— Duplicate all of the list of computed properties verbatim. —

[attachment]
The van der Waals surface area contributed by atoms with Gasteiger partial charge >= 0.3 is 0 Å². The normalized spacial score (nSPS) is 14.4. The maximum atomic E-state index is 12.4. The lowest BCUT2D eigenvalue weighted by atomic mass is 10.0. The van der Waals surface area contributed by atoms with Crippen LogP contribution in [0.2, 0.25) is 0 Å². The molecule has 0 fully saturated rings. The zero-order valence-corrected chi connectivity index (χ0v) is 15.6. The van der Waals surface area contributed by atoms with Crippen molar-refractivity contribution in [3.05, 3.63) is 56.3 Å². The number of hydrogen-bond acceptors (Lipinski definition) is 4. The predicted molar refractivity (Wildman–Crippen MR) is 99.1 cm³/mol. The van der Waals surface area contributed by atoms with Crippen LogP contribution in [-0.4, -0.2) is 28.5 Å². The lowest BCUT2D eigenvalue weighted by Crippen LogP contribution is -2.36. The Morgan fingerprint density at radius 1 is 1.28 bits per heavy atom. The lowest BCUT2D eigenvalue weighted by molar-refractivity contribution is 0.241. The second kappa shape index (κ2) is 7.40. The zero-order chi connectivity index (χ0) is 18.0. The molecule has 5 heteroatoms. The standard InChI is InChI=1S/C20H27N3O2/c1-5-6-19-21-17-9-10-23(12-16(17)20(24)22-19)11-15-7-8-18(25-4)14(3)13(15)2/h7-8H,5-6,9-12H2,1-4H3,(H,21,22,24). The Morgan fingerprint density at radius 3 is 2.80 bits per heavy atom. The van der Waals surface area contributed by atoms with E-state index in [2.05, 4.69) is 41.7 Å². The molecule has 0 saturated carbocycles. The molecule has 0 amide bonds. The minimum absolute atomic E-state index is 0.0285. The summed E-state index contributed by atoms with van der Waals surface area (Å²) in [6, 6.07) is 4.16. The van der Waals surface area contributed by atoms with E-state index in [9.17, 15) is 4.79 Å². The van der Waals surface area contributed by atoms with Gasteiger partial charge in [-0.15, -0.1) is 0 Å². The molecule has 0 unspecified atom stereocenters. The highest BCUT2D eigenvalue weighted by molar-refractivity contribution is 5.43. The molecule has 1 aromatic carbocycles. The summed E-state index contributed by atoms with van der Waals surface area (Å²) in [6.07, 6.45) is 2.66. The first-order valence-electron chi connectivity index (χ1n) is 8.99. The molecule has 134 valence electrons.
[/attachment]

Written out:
The van der Waals surface area contributed by atoms with Gasteiger partial charge >= 0.3 is 0 Å². The normalized spacial score (nSPS) is 14.4. The maximum atomic E-state index is 12.4. The lowest BCUT2D eigenvalue weighted by atomic mass is 10.0. The van der Waals surface area contributed by atoms with Crippen LogP contribution in [0.2, 0.25) is 0 Å². The molecule has 0 fully saturated rings. The zero-order valence-corrected chi connectivity index (χ0v) is 15.6. The van der Waals surface area contributed by atoms with Crippen molar-refractivity contribution in [3.05, 3.63) is 56.3 Å². The number of hydrogen-bond acceptors (Lipinski definition) is 4. The predicted molar refractivity (Wildman–Crippen MR) is 99.1 cm³/mol. The van der Waals surface area contributed by atoms with Crippen LogP contribution in [-0.4, -0.2) is 28.5 Å². The lowest BCUT2D eigenvalue weighted by Crippen LogP contribution is -2.36. The Morgan fingerprint density at radius 1 is 1.28 bits per heavy atom. The lowest BCUT2D eigenvalue weighted by molar-refractivity contribution is 0.241. The second kappa shape index (κ2) is 7.40. The zero-order chi connectivity index (χ0) is 18.0. The molecule has 5 heteroatoms. The standard InChI is InChI=1S/C20H27N3O2/c1-5-6-19-21-17-9-10-23(12-16(17)20(24)22-19)11-15-7-8-18(25-4)14(3)13(15)2/h7-8H,5-6,9-12H2,1-4H3,(H,21,22,24). The Morgan fingerprint density at radius 3 is 2.80 bits per heavy atom. The van der Waals surface area contributed by atoms with E-state index in [2.05, 4.69) is 41.7 Å². The molecule has 0 saturated carbocycles. The molecule has 0 amide bonds. The minimum absolute atomic E-state index is 0.0285. The summed E-state index contributed by atoms with van der Waals surface area (Å²) in [6, 6.07) is 4.16. The van der Waals surface area contributed by atoms with E-state index in [9.17, 15) is 4.79 Å². The van der Waals surface area contributed by atoms with Gasteiger partial charge in [-0.15, -0.1) is 0 Å². The molecule has 0 unspecified atom stereocenters. The highest BCUT2D eigenvalue weighted by molar-refractivity contribution is 5.43. The molecule has 1 aromatic carbocycles. The summed E-state index contributed by atoms with van der Waals surface area (Å²) in [6.07, 6.45) is 2.66. The first-order valence-electron chi connectivity index (χ1n) is 8.99. The molecule has 134 valence electrons.